At least it wasn’t a Slovakia vs Slovenia game. 

The former Italian Prime Minister Silvio Berlusconi introduced the Slovenian Prime Minister as the Prime Minister of Slovakia. Let’s not forget that Italy borders Slovenia, so you would think you’d know the difference. Very awkward. 

And in 1999 George Bush answered a question from a Slovak journalist: “The only thing I know about Slovakia is what I learned firsthand from your foreign minister, who came to Texas. I had a great meeting with him. It’s an exciting country”. You’ve guessed it. Of course, he was referring to a meeting with then the Prime Minister of Slovenia. 

They say the former US President Donald Trump would not be challenged by Slovakia vs Slovenia debate. He’s married to Melania who is from Slovenia. And his ex-wife Ivanka was from Czechoslovakia.

Oh, and when it comes to mail, both countries swap mail sent to the wrong country all the time. 

4. Slovenia is smaller than Slovakia

Slovakia has a population of 5.4 million. Slovenia is a much smaller nation with a population of 2.5 million. And when it comes to size, Slovakia is twice as big as Slovenia.

5. Both countries used to be part of a different country

Slovakia used to be part of Czechoslovakia. It was a country formed as a union of two ethnicities after WW1: Czechs and Slovaks.

In January 1993, only four years after the Velvet revolution (the fall of communism), Czechoslovakia splits into two different countries Czech Republic (or Czechia) and Slovakia.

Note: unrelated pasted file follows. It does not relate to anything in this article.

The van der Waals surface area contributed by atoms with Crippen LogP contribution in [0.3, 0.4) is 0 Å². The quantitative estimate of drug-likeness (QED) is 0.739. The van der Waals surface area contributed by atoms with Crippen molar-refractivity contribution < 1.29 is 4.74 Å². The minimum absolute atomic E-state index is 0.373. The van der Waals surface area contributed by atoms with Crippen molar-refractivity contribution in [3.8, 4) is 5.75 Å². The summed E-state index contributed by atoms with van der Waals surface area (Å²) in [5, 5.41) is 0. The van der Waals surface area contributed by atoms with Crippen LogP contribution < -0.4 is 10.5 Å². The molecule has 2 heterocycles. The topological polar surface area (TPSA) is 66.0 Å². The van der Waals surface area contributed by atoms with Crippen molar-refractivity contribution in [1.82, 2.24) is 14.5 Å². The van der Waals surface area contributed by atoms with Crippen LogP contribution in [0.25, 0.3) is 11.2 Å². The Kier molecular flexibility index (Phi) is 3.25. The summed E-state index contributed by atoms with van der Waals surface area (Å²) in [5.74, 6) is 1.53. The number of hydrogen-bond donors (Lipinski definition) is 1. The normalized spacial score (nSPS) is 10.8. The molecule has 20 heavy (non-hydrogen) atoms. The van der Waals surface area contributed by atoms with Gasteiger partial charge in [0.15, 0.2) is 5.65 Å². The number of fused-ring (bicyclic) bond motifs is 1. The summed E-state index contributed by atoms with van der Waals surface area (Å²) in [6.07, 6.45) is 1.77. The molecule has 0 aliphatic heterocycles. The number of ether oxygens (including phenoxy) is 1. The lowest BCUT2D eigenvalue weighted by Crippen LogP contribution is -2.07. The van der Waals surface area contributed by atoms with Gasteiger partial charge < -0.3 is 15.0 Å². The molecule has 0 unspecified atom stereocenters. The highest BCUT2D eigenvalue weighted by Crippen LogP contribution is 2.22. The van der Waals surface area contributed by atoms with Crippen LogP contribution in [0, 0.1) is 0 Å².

Slovenia used to be part of Yugoslavia (translates to Land of South Slavs). Yugoslavia was a federation of six countries: Slovenia, Croatia, Serbia, Bosnia & Herzegovina, Montenegro, and North Macedonia.

Slovenia declared independence from Yugoslavia in 1991. Don’t get the Balkans and Baltics mixed up.

The split of Czechoslovakia was a peaceful event. Unfortunately, the separation of Yugoslavia resulted in a war conflict which ended in 1995.

Slovakia vs Slovenia - Former_Yugoslavia_Map

Slovakia vs Slovenia – Former Yugoslavia Map. Credit: Wikimedia Commons

6. What language do they speak? Slovakia vs Slovenia

The official language of Slovakia is Slovak, which is part of the Western Slavic languages.

The official language of Slovenia is Slovene, which is part of the Southern Slavic languages.

To clarify, Slovaks and Slovenians would not understand each other if they spoke their own language. Sure some roots of certain words are similar, but they most likely use German or English to communicate with each other. For Slovaks the closely related language is Czech. And for Slovenians, it would be easier to understand neighbouring Croatian. 

A more detailed description of Slovic languages from Britannica can be found in this article.